It’s hard to take care of your mental health at work. Heck, work-life balance seems an impossible feat even for the undiagnosed. Sometimes we feel like we’re being pulled in more directions than we have limbs.
We rush not only to get things done but to get them done well. Often, the workload seems doable but our perfectionism and paralysis get in the way. Unfinished tasks lead to disappointment, anxiety, and stress. And it carries on the next day.
Stress can be healthy in moderate amounts. It pushes us to become better versions of ourselves. But when stress levels spike to red alert, that’s when the health problems kick in. People become more irritable and less motivated. Mental breakdowns and creative blocks ensue. Personal and professional relationships strain. Then there’s the onslaught of back pain, tension headaches, and crazy blood pressure readings.
One can’t really avoid getting stressed—sorry! But some stressors are self-inflicted and avoidable. It’s all about managing our lifestyles and perceptions, and here’s how.
Have lunch away from your desk
Step out for lunch or coffee with your officemates—or alone. Get a change of environment. You associate your desk with your to-do list. Eating time shouldn’t be part of that because it’s a necessity and not a simple task. Enjoy your food without thinking of work. Make the act of eating sacred. This is a break your body and mind need.
Never work where you sleep
Don’t bring your work home. This is probably everyone’s rule on work-life balance. Home is where we rest and unwind. Don’t contaminate the peaceful energy of your safe space by introducing external stress. Finish your tasks before clocking out. Leave your work persona at the desk. Resume the role when you get back in the next morning.
And, please, go home on time.
Set realistic goals and deadlines
Instead of managing your time, manage your energy. Know how much you can handle and allocate your efforts to what you can do in a day. If you don’t finish a task, it might be because you overestimated your energy.
This is where a to-do list comes in handy. Experiment on task management. Grouping and doing similar tasks together is more effective than flitting from one category to another. Don’t waste your energy on switching gears between projects and emails.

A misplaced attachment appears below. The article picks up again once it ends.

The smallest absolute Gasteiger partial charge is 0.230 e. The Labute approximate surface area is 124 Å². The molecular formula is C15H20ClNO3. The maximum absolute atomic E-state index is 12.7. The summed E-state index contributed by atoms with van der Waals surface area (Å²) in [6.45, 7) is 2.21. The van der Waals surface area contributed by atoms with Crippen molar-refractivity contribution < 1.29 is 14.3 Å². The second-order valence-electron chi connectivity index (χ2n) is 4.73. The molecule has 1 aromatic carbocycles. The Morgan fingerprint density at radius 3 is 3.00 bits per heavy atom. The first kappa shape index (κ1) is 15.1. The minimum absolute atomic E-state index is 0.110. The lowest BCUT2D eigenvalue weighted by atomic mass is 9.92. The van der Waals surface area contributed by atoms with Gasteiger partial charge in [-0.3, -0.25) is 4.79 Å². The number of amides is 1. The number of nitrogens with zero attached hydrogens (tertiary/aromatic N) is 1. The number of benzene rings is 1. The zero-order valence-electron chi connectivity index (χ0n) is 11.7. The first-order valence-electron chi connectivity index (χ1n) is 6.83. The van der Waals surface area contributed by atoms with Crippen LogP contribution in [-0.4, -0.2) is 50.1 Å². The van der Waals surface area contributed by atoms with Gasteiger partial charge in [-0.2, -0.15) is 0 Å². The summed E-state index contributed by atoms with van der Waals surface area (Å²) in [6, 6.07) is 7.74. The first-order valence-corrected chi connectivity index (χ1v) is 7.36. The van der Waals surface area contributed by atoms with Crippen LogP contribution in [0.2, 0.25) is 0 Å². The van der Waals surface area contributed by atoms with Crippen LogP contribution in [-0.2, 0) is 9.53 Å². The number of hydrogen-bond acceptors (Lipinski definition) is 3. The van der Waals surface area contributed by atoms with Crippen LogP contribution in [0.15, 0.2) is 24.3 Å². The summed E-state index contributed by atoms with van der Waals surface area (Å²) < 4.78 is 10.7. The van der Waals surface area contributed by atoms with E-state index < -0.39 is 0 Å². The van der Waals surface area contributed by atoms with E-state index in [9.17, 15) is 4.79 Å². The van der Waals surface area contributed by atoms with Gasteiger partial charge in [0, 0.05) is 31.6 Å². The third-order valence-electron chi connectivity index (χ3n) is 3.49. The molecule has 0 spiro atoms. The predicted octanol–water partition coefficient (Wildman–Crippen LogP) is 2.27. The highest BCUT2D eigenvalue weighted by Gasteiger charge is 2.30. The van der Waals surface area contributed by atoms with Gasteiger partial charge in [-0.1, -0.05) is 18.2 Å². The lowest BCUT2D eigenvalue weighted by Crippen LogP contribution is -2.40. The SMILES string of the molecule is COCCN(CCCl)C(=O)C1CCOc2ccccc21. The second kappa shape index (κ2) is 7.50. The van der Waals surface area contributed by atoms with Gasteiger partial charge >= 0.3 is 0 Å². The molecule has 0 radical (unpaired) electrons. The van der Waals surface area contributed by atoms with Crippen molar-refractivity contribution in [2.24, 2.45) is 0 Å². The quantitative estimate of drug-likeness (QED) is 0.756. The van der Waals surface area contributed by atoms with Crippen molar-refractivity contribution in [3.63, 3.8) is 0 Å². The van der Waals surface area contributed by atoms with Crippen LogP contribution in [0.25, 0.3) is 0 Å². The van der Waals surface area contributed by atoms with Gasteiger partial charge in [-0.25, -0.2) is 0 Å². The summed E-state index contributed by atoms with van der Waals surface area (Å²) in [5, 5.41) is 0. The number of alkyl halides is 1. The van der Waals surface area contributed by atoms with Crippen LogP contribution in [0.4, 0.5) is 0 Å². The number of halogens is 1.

Talk it out with your team or work friends
It’s important to have a support system—even at work. You don’t have to be best buds with everyone, but you’re still all in the same boat. Talk about shared experiences and projects. You never know what advice or new perspectives they’ll give. Find someone at work who listens to you and sees you as a human being with issues outside the office. Do the same for them, too.
Regularly tidy up your space
I’m a firm believer in only having the essentials within sight. Your brain is processing tons of information in so many ways, and the way your space looks is one of them. Hide or put aside materials for later tasks so you can focus on the one at hand. Remember: a clutter-free space is a clutter-free mind. Maybe also get a plant for some natural energy.
Compliment a co-worker on a job well done
A quick utterance of “Hey, good job on that project” goes a long way. We’re all going through our own issues. Sometimes when anxiety levels are high, we just need some validation. We need to know we’re doing something right when everything else seems to be going south.
Try this out for a change: every day, give one compliment to one person on your team. You’ll find that expressing gratitude doesn’t only benefit the person you’re talking to. You’ll feel a lot better, too.
Writer: BELLE O. MAPA